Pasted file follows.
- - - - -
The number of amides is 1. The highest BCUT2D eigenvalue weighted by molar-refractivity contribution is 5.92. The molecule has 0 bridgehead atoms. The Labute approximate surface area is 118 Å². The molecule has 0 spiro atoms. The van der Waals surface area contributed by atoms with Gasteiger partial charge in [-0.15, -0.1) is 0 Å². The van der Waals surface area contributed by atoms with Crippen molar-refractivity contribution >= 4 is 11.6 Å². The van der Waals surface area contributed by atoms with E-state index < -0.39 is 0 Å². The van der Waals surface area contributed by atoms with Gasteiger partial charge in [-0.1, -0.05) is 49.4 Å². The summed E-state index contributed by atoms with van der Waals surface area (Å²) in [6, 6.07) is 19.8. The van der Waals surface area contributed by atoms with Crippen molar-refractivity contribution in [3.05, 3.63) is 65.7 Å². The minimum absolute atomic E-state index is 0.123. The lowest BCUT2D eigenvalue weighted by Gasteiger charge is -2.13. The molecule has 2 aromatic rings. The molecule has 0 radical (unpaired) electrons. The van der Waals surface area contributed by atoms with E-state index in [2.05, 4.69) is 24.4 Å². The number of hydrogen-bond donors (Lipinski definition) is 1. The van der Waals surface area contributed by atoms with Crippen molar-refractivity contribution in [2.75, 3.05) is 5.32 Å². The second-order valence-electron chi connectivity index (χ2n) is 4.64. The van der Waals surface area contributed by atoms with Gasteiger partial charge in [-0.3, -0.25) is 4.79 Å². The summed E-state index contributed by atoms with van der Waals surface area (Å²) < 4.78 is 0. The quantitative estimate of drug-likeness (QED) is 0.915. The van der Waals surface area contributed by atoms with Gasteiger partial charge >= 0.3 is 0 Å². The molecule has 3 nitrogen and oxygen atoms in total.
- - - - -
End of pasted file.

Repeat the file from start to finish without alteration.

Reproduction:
The number of amides is 1. The highest BCUT2D eigenvalue weighted by molar-refractivity contribution is 5.92. The molecule has 0 bridgehead atoms. The Labute approximate surface area is 118 Å². The molecule has 0 spiro atoms. The van der Waals surface area contributed by atoms with Gasteiger partial charge in [-0.15, -0.1) is 0 Å². The van der Waals surface area contributed by atoms with Crippen molar-refractivity contribution >= 4 is 11.6 Å². The van der Waals surface area contributed by atoms with E-state index < -0.39 is 0 Å². The van der Waals surface area contributed by atoms with Gasteiger partial charge in [-0.1, -0.05) is 49.4 Å². The summed E-state index contributed by atoms with van der Waals surface area (Å²) in [6, 6.07) is 19.8. The van der Waals surface area contributed by atoms with Crippen molar-refractivity contribution in [3.05, 3.63) is 65.7 Å². The minimum absolute atomic E-state index is 0.123. The lowest BCUT2D eigenvalue weighted by Gasteiger charge is -2.13. The molecule has 2 aromatic rings. The molecule has 0 radical (unpaired) electrons. The van der Waals surface area contributed by atoms with E-state index in [2.05, 4.69) is 24.4 Å². The number of hydrogen-bond donors (Lipinski definition) is 1. The van der Waals surface area contributed by atoms with Crippen molar-refractivity contribution in [2.75, 3.05) is 5.32 Å². The second-order valence-electron chi connectivity index (χ2n) is 4.64. The van der Waals surface area contributed by atoms with Gasteiger partial charge in [-0.3, -0.25) is 4.79 Å². The summed E-state index contributed by atoms with van der Waals surface area (Å²) < 4.78 is 0. The quantitative estimate of drug-likeness (QED) is 0.915. The van der Waals surface area contributed by atoms with Gasteiger partial charge >= 0.3 is 0 Å². The molecule has 3 nitrogen and oxygen atoms in total.